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PAIN PRACTICE BILLING PERFORMANCE – UNDERSTANDING NET COLLECTION PERCENTAGE

Pain Practice Billing Performance PAIN BILLING

In October 2017, we began our review of Measuring Practice Billing Performance, and explained that there is no “silver bullet”, or single measure, that assesses overall performance, but rather a series of key measures to understand and monitor monthly. These measures include, but are not limited to: Accounts Receivable (A/R) balance, A/R Days Outstanding, Net Collection Percentage, and % of A/R greater than 120 days old. In this issue, we will review the calculation and meaning of Net Collection Percentage.

What is Net Collection Percentage? 

A measure of how much your practice collected versus how much was collectable, in a specific time frame.

 

How is Net Collection Percentage calculated? 

Several amounts from your billing reports go into the formula for Net Collection Percentage.  The numerator represents the net amount of payments the practice collected from billed charges, and the denominator represents the total expected collectable amount. 

 

What are the components of the Net Collections Percentage formula?

  • Numerator = Total Payments Received, less Refunds mailed.
  • Denominator = Total Charges Less Contractual, Denial and Un-billable Receivables Adjustments.

 

Net Collection Percentage Formula:

[(Payments less Refunds) divided by (Charges less (Contractual, Denial and Un-billable Adjustments))] x 100

 

What are Contractual adjustments?  

Charge deductions that are pre-negotiated and determined by the Managed Care Contract between the practice and the insurance company.  These include, but are not limited to, contractual fee schedule adjustments, capitation reductions and sequestration reductions.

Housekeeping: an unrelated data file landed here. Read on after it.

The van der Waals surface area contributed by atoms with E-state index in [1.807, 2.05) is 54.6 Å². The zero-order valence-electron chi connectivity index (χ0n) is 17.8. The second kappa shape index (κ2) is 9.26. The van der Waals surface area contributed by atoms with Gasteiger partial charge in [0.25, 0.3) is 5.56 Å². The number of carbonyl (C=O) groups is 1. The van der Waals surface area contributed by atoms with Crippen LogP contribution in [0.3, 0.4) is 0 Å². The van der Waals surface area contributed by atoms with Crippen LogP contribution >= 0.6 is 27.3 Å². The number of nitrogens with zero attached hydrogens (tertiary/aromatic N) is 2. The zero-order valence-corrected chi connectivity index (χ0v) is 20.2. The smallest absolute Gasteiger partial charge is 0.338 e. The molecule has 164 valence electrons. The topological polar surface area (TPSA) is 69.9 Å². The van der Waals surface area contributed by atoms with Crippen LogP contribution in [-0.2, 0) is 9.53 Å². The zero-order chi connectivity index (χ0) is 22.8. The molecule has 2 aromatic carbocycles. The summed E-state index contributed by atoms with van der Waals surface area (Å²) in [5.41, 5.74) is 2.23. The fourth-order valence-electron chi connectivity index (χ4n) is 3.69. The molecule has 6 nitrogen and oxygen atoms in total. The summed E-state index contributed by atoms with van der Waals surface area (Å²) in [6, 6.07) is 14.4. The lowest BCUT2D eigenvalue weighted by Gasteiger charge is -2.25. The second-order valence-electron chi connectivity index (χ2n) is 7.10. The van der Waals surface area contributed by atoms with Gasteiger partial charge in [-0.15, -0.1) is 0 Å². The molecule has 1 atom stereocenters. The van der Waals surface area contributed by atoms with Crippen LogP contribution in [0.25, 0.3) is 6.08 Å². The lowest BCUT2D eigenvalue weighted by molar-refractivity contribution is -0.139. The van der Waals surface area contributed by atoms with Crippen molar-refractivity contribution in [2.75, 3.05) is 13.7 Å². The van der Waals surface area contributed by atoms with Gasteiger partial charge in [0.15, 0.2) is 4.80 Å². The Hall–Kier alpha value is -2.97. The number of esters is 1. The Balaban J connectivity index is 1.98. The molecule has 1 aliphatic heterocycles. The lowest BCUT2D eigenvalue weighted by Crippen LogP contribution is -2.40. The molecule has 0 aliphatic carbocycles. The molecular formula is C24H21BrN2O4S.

What are Denial Adjustments?  

These receivables adjustments are Contractual in nature, yet are often separated from Contractual Adjustments for better tracking. 

 

What are Un-billable Adjustments? 

These include bank and collection agency fees, charity write-offs, special program discounts and small balance write-offs. 

 

Why aren’t Bad Debt Write-Offs included? 

These are excluded since the formula assumes these balances are collectable. The greater the Bad Debt Write-Offs, the lower the Net Collection Percentage. 

 

What effect does the outstanding A/R Balance have on the formula? 

The larger the remaining A/R Balance, the lower the Net Collection Percentage, because those remaining balances count as collectable charges that were billed but not yet adjudicated or collected. 

 

Is it possible to achieve a 100% Net Collection Percentage?  

In considering the variables in the Net Collection Percentage formula, it’s important to understand that achieving 100% is possible, but highly unlikely.  This is because it is highly unlikely to measure a time frame when all charges are adjudicated, all patients have paid their portion of the claims, and therefore there are no bad debt write-offs, and the outstanding A/R Balance is zero. 

 

What is a good Net Collection Percentage? 

While there is no “good” benchmark Net Collection Percentage that can be used for all practices, it is recommended that each practice monitor its percentage over time, scrutinizing adjustments, bad debt write-offs, and open Accounts Receivable balances carefully.  The MGMA periodically publishes median ranges of Net Collection Percentages for primary care and other groupings of specialties based on survey responses.

 

How do I find my Net Collection Percentage in my monthly report package?

For StreamlineMD clients, the first page of your report package contains your practice’s Net Collection Percentage based on the latest period of data, as well as many other critical billing performance benchmarks.  If you have questions, please contact your StreamlineMD client representative.